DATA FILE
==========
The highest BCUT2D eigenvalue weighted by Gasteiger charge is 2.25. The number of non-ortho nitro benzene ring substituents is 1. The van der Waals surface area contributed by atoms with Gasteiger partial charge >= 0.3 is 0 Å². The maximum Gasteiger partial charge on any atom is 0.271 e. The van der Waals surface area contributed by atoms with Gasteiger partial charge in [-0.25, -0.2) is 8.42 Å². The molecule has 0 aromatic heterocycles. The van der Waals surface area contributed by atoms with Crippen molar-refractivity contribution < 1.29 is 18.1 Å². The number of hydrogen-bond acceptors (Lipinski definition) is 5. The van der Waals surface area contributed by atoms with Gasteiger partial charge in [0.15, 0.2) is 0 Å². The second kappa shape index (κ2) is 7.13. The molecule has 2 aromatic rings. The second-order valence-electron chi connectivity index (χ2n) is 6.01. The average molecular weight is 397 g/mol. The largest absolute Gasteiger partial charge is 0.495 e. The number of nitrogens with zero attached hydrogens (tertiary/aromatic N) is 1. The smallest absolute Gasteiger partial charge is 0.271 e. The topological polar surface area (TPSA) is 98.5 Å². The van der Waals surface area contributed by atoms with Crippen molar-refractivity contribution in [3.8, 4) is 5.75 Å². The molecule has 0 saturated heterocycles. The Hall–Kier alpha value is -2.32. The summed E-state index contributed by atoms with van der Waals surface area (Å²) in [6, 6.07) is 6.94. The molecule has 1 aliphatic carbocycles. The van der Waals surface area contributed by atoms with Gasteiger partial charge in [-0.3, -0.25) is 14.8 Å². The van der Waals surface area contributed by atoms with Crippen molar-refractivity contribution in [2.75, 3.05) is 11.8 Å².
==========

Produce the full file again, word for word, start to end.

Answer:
The highest BCUT2D eigenvalue weighted by Gasteiger charge is 2.25. The number of non-ortho nitro benzene ring substituents is 1. The van der Waals surface area contributed by atoms with Gasteiger partial charge >= 0.3 is 0 Å². The maximum Gasteiger partial charge on any atom is 0.271 e. The van der Waals surface area contributed by atoms with Gasteiger partial charge in [-0.25, -0.2) is 8.42 Å². The molecule has 0 aromatic heterocycles. The van der Waals surface area contributed by atoms with Crippen molar-refractivity contribution < 1.29 is 18.1 Å². The number of hydrogen-bond acceptors (Lipinski definition) is 5. The van der Waals surface area contributed by atoms with Gasteiger partial charge in [0.15, 0.2) is 0 Å². The second kappa shape index (κ2) is 7.13. The molecule has 2 aromatic rings. The second-order valence-electron chi connectivity index (χ2n) is 6.01. The average molecular weight is 397 g/mol. The largest absolute Gasteiger partial charge is 0.495 e. The number of nitrogens with zero attached hydrogens (tertiary/aromatic N) is 1. The smallest absolute Gasteiger partial charge is 0.271 e. The topological polar surface area (TPSA) is 98.5 Å². The van der Waals surface area contributed by atoms with Crippen molar-refractivity contribution in [3.8, 4) is 5.75 Å². The molecule has 0 saturated heterocycles. The Hall–Kier alpha value is -2.32. The summed E-state index contributed by atoms with van der Waals surface area (Å²) in [6, 6.07) is 6.94. The molecule has 1 aliphatic carbocycles. The van der Waals surface area contributed by atoms with Gasteiger partial charge in [-0.3, -0.25) is 14.8 Å². The van der Waals surface area contributed by atoms with Crippen molar-refractivity contribution in [2.75, 3.05) is 11.8 Å².